Peter begins by recalling a young Noam Chomsky's scathing book review of B. F. Skinner's 1957 book Verbal Behavior, which seems to have rightfully blown those ideas right off the map. He suggests there is a parallel here, to what Fodor and Piattelli-Palmarini seem to have attempted with their book... except this time it's they who have it wrong.
... A young linguist, Noam Chomsky, published a review of Verbal Behaviour... It was perhaps the most devastating book review ever written.Peter then recounts the criticism others have made of Fodor and Piattelli-Palmarini, specifically the argument that natural selection needs to be an 'intensional process' that can distinguish between 'co-extensive' properties of organisms (translation: natural selection allows correlated traits to piggy back advantageous traits, and this somehow implies natural selection doesn't work...) Now, while there's a more to the book than that (again, see the review for details) this argument sounds so blatantly wrong that I wonder if I'm even understanding it correctly! I mean really? Correlated neutral traits are the big showstopper for natural selection? Sadly, I don't think I'm wrong. This really appears to be part of their argument! If that's true, then the book What Darwin Got Wrong should be given the more appropriate title, What Fodor and Piattelli-Palmarini Got Wrong.
Chomsky argued that Skinner’s theoretical vocabulary could be applied to human linguistic behaviour only in an empty, post hoc way. He also thought that Skinner’s behaviourism had a simple architectural flaw: it held that external factors – especially experiences of reinforcement – were of ‘overwhelming importance’ in the explanation of behaviour. Hardly any role was given to what Chomsky referred to simply as ‘the internal structure of the organism’. It is unusual to do serious damage to a scientific research programme with a set of general arguments – not by citing experimental or mathematical results, but by looking at the basic ideas and revealing a crack in the foundations. Though the impact of the review itself is sometimes exaggerated, this is the effect Chomsky had on the behaviourist study of humans.
Jerry Fodor now hopes to do something similar to Darwinism in biology. Fodor has been making sceptical remarks about Darwinian ideas for decades. Three years ago he wrote a direct attack on Darwinian evolutionary theory in the LRB, and he has now published What Darwin Got Wrong, along with Massimo Piattelli-Palmarini. Fodor and Piattelli-Palmarini believe that they can replicate Chomsky’s demolition job on Skinner because ‘Skinner’s account of learning and Darwin’s account of evolution are identical in all but name.’ As we shall see, ‘identical’ is quite a stretch, but there is a real analogy.
Now, I'm not just making this interpretation up... and neither is Peter Godfrey-Smith. Here's what F&P-P had to say in their response to an earlier criticism by Block and Kitcher (links below, emphasis mine):
For example, suppose random variation produces a trait that tends to make its bearers invisible to their predators. Then, all else equal, the predators gobble up the creatures that don’t have it, and the relative frequency of the trait in the population increases from generation to generation. To repeat, we haven’t the slightest doubt that this is the process that Darwin called natural selection and that Darwinists have always believed in some or other version. In fact, it sounds pretty good. It sounds like it ought to work.Massive sadness... They botched it. Prima facie, Fodor and Piattelli-Palmarini are simply confused about modern evolutionary biology (which is forgivable) and publicly wielding some philosophical sledge hammers at it, creating some confusion in their wake (this fact is way less forgivable, in my opinion).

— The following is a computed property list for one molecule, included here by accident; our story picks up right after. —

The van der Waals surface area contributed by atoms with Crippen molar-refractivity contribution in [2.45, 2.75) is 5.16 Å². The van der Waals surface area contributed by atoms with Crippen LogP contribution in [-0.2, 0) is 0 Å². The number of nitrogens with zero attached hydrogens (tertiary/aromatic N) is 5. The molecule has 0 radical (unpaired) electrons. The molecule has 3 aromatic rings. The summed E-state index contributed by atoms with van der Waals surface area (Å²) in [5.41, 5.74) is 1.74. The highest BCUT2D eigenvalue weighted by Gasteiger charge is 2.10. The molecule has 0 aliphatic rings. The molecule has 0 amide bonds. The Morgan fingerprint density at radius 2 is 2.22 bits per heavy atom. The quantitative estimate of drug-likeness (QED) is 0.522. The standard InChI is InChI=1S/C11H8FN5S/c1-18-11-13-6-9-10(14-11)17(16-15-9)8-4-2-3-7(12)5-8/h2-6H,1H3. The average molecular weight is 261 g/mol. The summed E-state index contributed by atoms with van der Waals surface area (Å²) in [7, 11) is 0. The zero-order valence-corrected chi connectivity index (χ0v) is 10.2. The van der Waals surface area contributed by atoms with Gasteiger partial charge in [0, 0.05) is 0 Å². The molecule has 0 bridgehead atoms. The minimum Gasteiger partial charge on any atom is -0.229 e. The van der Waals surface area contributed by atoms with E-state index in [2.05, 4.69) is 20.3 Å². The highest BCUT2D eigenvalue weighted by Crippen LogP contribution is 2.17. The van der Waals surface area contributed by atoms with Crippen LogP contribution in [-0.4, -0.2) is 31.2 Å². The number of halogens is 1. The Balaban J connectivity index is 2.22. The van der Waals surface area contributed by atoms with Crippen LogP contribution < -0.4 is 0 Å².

But it doesn’t. A way to see that it doesn’t (not by any means the only way) is to consider confounded (linked) phenotypic traits, one but not the other of which is fitness-enhancing. Both traits are then correlated with fitness, so both should count as adaptations according to the formulation of natural selection given above. But only one of them is a cause of selection, so only one of them is an adaptation, and, though both are selected, only one is selected-for. Thus the free-rider problem. Prima facie, free riding is a counterexample to natural selection.
Peter I think sums it up nicely when he writes...
Fodor and Piattelli-Palmarini criticise the tendency to talk of selection as if it were an agent. They are right that this is often misleading, but they seem to be making a similar mistake when they treat it as something over and above the ordinary facts of life, death and reproduction.After all, recalling how natural selection works in a population, there really isn't much more to it that "life, death and reproduction." Just combine (1) some variation that is (2) heritable with (3) those variants achieving differential reproductive success. Let that process run for a few generations, and blammo - evolution happens. The distribution of variation in the population changes and the rest is (natural) history. Darwin nailed it, over a century worth of scientific progress has confirmed it, yet unfortunately it appears Fodor and Piattelli-Palmarini simply got it wrong.
But... perhaps one day they'll recognize their mistake, do the right thing, and admit they were wrong? After all, they themselves say in their reply to Block and Kitcher (again, emphasis mine)...
Everybody makes mistakes. Even biologists do; even lots of biologists assembled together do; even great biologists like Darwin do...Yes, gentlemen, so do very respectable cognitive scientists and philosophers, even those not unlike yourselves.
- Misunderstanding Darwin: Darwin's Secular Critics Get It Wrong | Great critique by Block and Kitcher.
- "Misunderstanding Darwin" An Exchange. | Dialogue where Fodor and Piattelli-Palmarini Respond